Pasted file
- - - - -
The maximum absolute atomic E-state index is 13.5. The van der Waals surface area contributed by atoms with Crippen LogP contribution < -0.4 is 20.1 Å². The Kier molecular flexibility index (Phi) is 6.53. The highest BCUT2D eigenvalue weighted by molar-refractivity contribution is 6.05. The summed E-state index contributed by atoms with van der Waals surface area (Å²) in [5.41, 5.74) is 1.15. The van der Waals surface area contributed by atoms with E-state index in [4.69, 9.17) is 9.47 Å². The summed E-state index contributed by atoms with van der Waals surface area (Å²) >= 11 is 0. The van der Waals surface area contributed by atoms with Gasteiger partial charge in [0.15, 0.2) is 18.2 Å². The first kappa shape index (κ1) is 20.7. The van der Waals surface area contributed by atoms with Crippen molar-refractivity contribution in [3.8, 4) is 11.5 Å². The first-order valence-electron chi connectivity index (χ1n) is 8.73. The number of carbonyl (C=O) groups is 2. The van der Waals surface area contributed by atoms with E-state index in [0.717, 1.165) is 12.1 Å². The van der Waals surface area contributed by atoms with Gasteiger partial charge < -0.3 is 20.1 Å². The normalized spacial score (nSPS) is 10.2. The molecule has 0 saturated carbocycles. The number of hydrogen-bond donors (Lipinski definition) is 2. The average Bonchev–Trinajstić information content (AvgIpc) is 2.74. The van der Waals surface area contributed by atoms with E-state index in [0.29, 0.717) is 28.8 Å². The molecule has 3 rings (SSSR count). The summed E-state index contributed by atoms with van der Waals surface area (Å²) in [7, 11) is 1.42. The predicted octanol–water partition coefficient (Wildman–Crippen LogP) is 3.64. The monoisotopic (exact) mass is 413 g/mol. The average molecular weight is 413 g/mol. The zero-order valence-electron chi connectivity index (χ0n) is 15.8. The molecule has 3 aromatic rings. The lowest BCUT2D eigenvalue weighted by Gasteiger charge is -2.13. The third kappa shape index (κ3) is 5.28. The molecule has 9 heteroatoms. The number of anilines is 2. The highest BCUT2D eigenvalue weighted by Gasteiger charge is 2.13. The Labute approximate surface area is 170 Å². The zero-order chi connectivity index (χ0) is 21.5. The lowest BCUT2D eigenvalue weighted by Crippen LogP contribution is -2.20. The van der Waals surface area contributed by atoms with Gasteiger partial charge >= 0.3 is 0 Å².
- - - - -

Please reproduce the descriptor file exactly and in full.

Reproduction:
The maximum absolute atomic E-state index is 13.5. The van der Waals surface area contributed by atoms with Crippen LogP contribution < -0.4 is 20.1 Å². The Kier molecular flexibility index (Phi) is 6.53. The highest BCUT2D eigenvalue weighted by molar-refractivity contribution is 6.05. The summed E-state index contributed by atoms with van der Waals surface area (Å²) in [5.41, 5.74) is 1.15. The van der Waals surface area contributed by atoms with E-state index in [4.69, 9.17) is 9.47 Å². The summed E-state index contributed by atoms with van der Waals surface area (Å²) >= 11 is 0. The van der Waals surface area contributed by atoms with Gasteiger partial charge in [0.15, 0.2) is 18.2 Å². The first kappa shape index (κ1) is 20.7. The van der Waals surface area contributed by atoms with Crippen molar-refractivity contribution in [3.8, 4) is 11.5 Å². The first-order valence-electron chi connectivity index (χ1n) is 8.73. The number of carbonyl (C=O) groups is 2. The van der Waals surface area contributed by atoms with E-state index in [0.717, 1.165) is 12.1 Å². The van der Waals surface area contributed by atoms with Gasteiger partial charge < -0.3 is 20.1 Å². The normalized spacial score (nSPS) is 10.2. The molecule has 0 saturated carbocycles. The number of hydrogen-bond donors (Lipinski definition) is 2. The average Bonchev–Trinajstić information content (AvgIpc) is 2.74. The van der Waals surface area contributed by atoms with E-state index in [0.29, 0.717) is 28.8 Å². The molecule has 3 rings (SSSR count). The summed E-state index contributed by atoms with van der Waals surface area (Å²) in [7, 11) is 1.42. The predicted octanol–water partition coefficient (Wildman–Crippen LogP) is 3.64. The monoisotopic (exact) mass is 413 g/mol. The average molecular weight is 413 g/mol. The zero-order valence-electron chi connectivity index (χ0n) is 15.8. The molecule has 3 aromatic rings. The lowest BCUT2D eigenvalue weighted by Gasteiger charge is -2.13. The third kappa shape index (κ3) is 5.28. The molecule has 9 heteroatoms. The number of anilines is 2. The highest BCUT2D eigenvalue weighted by Gasteiger charge is 2.13. The Labute approximate surface area is 170 Å². The zero-order chi connectivity index (χ0) is 21.5. The lowest BCUT2D eigenvalue weighted by Crippen LogP contribution is -2.20. The van der Waals surface area contributed by atoms with Gasteiger partial charge >= 0.3 is 0 Å².